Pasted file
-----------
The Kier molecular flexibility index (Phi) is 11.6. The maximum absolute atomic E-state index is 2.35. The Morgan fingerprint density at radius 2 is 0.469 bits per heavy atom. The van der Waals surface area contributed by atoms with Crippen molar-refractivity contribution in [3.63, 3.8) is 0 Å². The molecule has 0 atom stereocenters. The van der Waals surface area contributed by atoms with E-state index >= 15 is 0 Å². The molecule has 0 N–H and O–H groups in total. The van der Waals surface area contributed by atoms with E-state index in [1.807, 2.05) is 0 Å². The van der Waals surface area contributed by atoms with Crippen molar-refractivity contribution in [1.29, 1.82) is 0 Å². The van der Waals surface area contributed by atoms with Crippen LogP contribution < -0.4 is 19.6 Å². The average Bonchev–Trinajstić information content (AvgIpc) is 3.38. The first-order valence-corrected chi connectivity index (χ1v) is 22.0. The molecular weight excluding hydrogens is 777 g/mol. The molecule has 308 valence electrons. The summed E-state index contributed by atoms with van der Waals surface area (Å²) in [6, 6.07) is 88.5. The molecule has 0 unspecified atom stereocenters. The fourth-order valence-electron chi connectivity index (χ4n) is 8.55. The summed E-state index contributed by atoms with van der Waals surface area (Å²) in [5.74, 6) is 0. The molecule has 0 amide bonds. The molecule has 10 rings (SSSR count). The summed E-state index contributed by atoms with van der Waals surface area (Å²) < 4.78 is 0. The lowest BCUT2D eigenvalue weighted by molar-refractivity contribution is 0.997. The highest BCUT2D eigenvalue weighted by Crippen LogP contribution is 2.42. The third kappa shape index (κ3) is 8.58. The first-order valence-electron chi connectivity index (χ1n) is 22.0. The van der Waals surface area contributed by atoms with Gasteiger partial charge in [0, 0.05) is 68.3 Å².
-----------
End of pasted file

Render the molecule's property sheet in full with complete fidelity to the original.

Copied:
The Kier molecular flexibility index (Phi) is 11.6. The maximum absolute atomic E-state index is 2.35. The Morgan fingerprint density at radius 2 is 0.469 bits per heavy atom. The van der Waals surface area contributed by atoms with Crippen molar-refractivity contribution in [3.63, 3.8) is 0 Å². The molecule has 0 atom stereocenters. The van der Waals surface area contributed by atoms with E-state index >= 15 is 0 Å². The molecule has 0 N–H and O–H groups in total. The van der Waals surface area contributed by atoms with E-state index in [1.807, 2.05) is 0 Å². The van der Waals surface area contributed by atoms with Crippen molar-refractivity contribution in [1.29, 1.82) is 0 Å². The van der Waals surface area contributed by atoms with Crippen LogP contribution < -0.4 is 19.6 Å². The average Bonchev–Trinajstić information content (AvgIpc) is 3.38. The first-order valence-corrected chi connectivity index (χ1v) is 22.0. The molecular weight excluding hydrogens is 777 g/mol. The molecule has 308 valence electrons. The summed E-state index contributed by atoms with van der Waals surface area (Å²) in [6, 6.07) is 88.5. The molecule has 0 unspecified atom stereocenters. The fourth-order valence-electron chi connectivity index (χ4n) is 8.55. The summed E-state index contributed by atoms with van der Waals surface area (Å²) in [5.74, 6) is 0. The molecule has 0 amide bonds. The molecule has 10 rings (SSSR count). The summed E-state index contributed by atoms with van der Waals surface area (Å²) < 4.78 is 0. The lowest BCUT2D eigenvalue weighted by molar-refractivity contribution is 0.997. The highest BCUT2D eigenvalue weighted by Crippen LogP contribution is 2.42. The third kappa shape index (κ3) is 8.58. The first-order valence-electron chi connectivity index (χ1n) is 22.0. The van der Waals surface area contributed by atoms with Gasteiger partial charge in [0, 0.05) is 68.3 Å².